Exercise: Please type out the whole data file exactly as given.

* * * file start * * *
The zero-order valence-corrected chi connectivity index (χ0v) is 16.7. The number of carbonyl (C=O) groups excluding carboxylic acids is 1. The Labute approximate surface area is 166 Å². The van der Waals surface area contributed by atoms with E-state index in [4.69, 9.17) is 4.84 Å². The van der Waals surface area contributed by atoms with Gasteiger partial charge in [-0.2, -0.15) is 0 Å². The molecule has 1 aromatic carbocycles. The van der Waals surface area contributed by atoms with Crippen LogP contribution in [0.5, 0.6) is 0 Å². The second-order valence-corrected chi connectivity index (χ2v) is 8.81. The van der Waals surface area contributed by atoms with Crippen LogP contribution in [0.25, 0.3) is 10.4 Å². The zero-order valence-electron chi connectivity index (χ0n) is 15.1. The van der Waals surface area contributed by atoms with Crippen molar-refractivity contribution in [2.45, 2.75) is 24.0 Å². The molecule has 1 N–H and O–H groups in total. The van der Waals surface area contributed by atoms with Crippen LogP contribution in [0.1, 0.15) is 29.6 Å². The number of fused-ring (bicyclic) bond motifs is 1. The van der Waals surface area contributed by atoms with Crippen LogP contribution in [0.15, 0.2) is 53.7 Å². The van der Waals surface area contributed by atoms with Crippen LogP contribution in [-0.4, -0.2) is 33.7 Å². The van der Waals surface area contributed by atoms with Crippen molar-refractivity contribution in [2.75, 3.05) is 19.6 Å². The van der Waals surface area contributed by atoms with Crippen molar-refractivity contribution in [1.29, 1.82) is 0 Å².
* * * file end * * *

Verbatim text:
The zero-order valence-corrected chi connectivity index (χ0v) is 16.7. The number of carbonyl (C=O) groups excluding carboxylic acids is 1. The Labute approximate surface area is 166 Å². The van der Waals surface area contributed by atoms with E-state index in [4.69, 9.17) is 4.84 Å². The van der Waals surface area contributed by atoms with Gasteiger partial charge in [-0.2, -0.15) is 0 Å². The molecule has 1 aromatic carbocycles. The van der Waals surface area contributed by atoms with Crippen LogP contribution in [0.5, 0.6) is 0 Å². The second-order valence-corrected chi connectivity index (χ2v) is 8.81. The van der Waals surface area contributed by atoms with Crippen LogP contribution in [0.25, 0.3) is 10.4 Å². The zero-order valence-electron chi connectivity index (χ0n) is 15.1. The van der Waals surface area contributed by atoms with Crippen molar-refractivity contribution in [2.45, 2.75) is 24.0 Å². The molecule has 1 N–H and O–H groups in total. The van der Waals surface area contributed by atoms with Crippen LogP contribution in [0.1, 0.15) is 29.6 Å². The number of fused-ring (bicyclic) bond motifs is 1. The van der Waals surface area contributed by atoms with Crippen LogP contribution in [0.15, 0.2) is 53.7 Å². The van der Waals surface area contributed by atoms with Crippen LogP contribution in [-0.4, -0.2) is 33.7 Å². The van der Waals surface area contributed by atoms with Crippen molar-refractivity contribution in [2.75, 3.05) is 19.6 Å². The van der Waals surface area contributed by atoms with Crippen molar-refractivity contribution in [1.29, 1.82) is 0 Å².